By Katrina Olson
Last week we discussed the Chevy Cruze campaign that kicked off with a news release written completely in emoji. Whether you thought it was entertaining or annoying, it got attention. But was it truly “writing?” I suppose it was as much writing as ancient hieroglyphics or modern-day symbols like +, @ or $.
Most of us are content using words to communicate. So this week, we’ll get back to basics with some good, old-fashioned writing tips.
For 10 years I taught college-level writing to advertising, public relations, and business students. Most had a basic knowledge of grammar, spelling, punctuation, usage and word choice. They knew how to write correctly. But my job was to teach them how to be marketers and storytellers—to make their hypothetical target audiences want to buy, join, give, register, attend or act in some way.
Good writing isn’t just correct, it’s effective—it gets the job done. And that’s a lot harder than just writing correctly. Effective writing is clear, concise and compelling. It takes thought, planning, strategy and a little style. Following are some tips for writing more effectively.
If you fail to plan, you plan to fail…to write effectively.
Writing is not just about stringing words together until it sounds good. It’s strategy on paper (or usually on screen). So, before you start writing, ask yourself these questions:
- How does this written piece fit into my marketing plan?
- Who is my target audience?
- What do I hope to accomplish?
- Do I want to persuade, inform or educate my reader?
- What do I want my reader to think, feel or do as a result?
- How will I know if it worked?
If you can’t answer all of these questions about your blog post, website copy, letter, newsletter or other marketing piece, you need to ask yourself why you’re writing it at all.
Be brave enough to be empathetic.
Maya Angelou once said, “I think we all have empathy. We may not have enough courage to display it.” It’s easy and safe to write marketing pieces that extoll the virtues of your company and products, brag about your company history, and include trite phrases about how important customers are to you.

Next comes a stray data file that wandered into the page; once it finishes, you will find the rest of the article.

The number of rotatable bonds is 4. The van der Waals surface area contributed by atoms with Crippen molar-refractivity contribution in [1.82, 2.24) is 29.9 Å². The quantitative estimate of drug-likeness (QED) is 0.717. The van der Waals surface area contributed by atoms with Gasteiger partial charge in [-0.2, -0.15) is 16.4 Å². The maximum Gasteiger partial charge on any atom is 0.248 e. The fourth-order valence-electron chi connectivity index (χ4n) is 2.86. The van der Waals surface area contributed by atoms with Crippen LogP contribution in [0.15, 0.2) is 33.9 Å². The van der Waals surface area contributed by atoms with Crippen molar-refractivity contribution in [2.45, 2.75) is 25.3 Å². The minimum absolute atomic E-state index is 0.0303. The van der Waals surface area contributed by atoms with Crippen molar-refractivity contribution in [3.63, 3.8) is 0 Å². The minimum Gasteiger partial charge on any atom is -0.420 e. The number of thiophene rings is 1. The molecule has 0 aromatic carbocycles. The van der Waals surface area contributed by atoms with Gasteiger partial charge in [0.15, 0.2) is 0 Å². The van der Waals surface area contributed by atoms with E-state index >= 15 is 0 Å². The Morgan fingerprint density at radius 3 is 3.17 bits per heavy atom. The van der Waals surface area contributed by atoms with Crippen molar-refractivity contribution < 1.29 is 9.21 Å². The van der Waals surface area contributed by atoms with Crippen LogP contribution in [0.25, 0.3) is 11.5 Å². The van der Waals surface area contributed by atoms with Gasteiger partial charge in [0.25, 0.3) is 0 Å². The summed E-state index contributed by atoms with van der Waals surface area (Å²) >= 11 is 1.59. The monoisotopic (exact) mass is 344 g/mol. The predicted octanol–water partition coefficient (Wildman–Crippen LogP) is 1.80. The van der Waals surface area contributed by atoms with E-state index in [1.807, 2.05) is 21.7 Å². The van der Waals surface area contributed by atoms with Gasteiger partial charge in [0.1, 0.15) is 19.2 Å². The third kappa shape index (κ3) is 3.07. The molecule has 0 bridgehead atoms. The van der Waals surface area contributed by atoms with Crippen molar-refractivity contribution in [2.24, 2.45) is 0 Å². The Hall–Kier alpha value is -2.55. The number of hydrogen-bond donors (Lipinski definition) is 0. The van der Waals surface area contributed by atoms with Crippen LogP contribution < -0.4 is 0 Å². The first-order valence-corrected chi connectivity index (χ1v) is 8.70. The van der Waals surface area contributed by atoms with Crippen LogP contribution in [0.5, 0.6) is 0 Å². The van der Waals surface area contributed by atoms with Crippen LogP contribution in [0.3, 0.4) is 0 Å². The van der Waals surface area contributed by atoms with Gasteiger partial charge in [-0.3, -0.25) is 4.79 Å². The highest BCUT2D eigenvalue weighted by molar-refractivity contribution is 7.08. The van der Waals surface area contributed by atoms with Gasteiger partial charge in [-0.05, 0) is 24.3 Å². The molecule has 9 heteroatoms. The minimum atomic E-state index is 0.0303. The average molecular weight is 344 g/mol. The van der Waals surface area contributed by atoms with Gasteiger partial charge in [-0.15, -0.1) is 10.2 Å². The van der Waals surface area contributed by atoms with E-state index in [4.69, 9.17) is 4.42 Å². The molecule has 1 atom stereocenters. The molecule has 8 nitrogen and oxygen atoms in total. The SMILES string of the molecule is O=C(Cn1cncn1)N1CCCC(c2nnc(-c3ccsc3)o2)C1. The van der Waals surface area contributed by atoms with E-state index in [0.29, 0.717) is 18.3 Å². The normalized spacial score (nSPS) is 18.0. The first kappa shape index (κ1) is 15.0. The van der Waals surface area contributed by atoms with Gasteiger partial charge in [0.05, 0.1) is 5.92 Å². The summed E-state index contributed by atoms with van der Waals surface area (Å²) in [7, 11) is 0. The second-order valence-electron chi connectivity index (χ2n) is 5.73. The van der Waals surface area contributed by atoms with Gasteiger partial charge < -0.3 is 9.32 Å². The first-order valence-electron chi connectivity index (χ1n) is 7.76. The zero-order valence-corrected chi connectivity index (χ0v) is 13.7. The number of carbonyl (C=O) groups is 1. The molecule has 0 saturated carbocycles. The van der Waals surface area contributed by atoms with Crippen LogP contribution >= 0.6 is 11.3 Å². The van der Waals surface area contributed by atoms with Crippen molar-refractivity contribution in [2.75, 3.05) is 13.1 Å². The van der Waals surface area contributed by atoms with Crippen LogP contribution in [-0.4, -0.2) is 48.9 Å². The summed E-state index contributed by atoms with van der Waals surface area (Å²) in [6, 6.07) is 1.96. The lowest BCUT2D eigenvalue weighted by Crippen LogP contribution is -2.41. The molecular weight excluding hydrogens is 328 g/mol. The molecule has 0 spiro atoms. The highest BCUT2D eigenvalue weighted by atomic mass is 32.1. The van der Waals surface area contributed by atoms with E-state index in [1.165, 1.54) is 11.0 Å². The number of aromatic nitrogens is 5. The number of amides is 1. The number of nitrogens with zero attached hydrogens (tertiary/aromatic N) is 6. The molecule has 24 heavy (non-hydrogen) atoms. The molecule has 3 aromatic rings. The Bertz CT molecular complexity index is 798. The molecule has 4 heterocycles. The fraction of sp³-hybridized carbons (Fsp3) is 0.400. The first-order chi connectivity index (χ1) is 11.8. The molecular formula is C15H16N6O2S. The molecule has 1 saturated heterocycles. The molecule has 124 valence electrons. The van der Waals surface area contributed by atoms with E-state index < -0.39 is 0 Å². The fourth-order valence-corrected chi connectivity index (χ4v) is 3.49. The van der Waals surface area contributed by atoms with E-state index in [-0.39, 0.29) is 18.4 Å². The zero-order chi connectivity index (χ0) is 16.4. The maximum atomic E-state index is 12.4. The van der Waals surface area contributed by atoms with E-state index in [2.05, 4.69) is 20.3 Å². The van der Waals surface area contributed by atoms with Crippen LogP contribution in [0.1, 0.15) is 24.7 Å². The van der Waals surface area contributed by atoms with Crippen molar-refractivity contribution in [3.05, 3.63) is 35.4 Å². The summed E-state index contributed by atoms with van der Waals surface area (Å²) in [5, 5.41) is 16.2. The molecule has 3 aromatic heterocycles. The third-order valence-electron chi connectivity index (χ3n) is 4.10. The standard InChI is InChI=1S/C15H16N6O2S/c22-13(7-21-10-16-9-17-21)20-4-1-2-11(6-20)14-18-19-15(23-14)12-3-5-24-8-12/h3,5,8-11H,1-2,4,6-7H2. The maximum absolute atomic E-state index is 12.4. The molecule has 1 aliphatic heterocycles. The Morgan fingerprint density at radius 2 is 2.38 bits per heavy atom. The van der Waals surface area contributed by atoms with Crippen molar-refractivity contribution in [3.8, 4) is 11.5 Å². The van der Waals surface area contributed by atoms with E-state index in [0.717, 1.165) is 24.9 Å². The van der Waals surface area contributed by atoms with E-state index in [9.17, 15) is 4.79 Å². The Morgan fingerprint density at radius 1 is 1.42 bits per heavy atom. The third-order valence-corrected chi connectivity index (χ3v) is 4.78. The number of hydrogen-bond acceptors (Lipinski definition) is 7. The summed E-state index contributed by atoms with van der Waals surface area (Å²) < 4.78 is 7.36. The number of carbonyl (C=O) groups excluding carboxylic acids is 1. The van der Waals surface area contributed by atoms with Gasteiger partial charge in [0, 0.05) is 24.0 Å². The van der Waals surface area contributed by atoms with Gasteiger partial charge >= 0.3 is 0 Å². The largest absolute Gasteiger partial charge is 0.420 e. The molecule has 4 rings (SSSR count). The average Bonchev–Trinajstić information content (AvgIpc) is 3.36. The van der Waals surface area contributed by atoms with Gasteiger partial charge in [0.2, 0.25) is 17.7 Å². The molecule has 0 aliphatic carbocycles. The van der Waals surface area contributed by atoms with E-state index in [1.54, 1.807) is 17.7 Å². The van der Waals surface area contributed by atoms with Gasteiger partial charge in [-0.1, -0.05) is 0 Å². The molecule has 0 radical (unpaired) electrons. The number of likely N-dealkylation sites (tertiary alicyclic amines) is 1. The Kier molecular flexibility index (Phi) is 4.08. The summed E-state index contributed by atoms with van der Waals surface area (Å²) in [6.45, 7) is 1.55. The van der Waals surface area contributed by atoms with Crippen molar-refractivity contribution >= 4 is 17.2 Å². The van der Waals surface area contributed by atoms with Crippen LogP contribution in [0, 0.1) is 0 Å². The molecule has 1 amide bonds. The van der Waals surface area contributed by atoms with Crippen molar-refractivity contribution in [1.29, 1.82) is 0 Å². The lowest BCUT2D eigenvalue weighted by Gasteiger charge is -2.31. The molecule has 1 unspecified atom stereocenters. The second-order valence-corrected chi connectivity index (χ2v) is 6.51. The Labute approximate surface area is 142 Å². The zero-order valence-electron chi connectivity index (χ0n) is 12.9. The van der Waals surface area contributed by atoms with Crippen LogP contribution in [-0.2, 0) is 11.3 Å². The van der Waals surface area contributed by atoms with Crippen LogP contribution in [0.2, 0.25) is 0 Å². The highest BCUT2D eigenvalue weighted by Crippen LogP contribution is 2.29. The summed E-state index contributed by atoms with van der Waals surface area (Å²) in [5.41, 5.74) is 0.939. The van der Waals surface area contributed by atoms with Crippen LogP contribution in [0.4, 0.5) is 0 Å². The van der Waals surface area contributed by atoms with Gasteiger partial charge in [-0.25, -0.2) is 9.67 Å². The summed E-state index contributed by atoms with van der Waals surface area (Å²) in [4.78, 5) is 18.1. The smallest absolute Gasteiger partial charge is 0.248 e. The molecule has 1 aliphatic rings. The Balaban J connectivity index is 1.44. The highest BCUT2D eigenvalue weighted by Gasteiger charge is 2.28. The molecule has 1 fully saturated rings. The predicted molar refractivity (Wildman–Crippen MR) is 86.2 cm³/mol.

What’s harder and braver to write is copy that empathizes with your customer. How is empathy different from sympathy?
Sympathy often stops at acknowledging someone’s situation. For example, you might write, “We understand that it’s important to deliver products on time. We’ll promise to always meet your delivery deadlines.”
Empathy is the ability to take the perspective of another person in a specific situation; to put yourself in his or her shoes; to share their feelings and connect with them on an emotional level. Empathetic copy would read, “You know what happens when your products are delivered late. You lose time—and time is money. When you’re behind schedule, everyone else gets behind as well. The customer is angry and they’re blaming you.” Then, of course, you offer a solution.
Get your “you-view” on.
You’ll notice another difference between the sympathetic and the empathetic copy above. The sympathetic copy uses the word “we” (referring to yourself). The empathetic company uses the word “you” (referring to the customer). It’s a small change, but it makes a big difference to readers. It tells them that you feel their pain instead of merely acknowledging it. And each reader feels like you’re speaking to him or her on a personal level.
Here’s another, simpler example:
- We-view: “We offer quick, friendly, reliable customer service.”
- You-view: “You deserve quick, friendly, reliable customer service…and that’s what you get from ABC Supply.”
Most importantly, you-view focuses on the needs, wants and interests of the reader. It’s more than just using the word “you” instead of “we.” It’s finding those pain points or issues your target audience is concerned about, then addressing them. You-view is easy to understand, but more difficult to put into practice. Try it on your next writing project.
These are just a few ways you can improve your writing strategy. Next week, we’ll talk about more specific ideas for actually writing your marketing pieces.
Olson is a veteran marketing and public relations consultant. She has written for tED magazine’s print edition since 2005, judged tED magazine’s Best of the Best Competition since 2006, and emceed the Best of the Best Awards ceremony for a total of seven years. Reach her at firstname.lastname@example.org.
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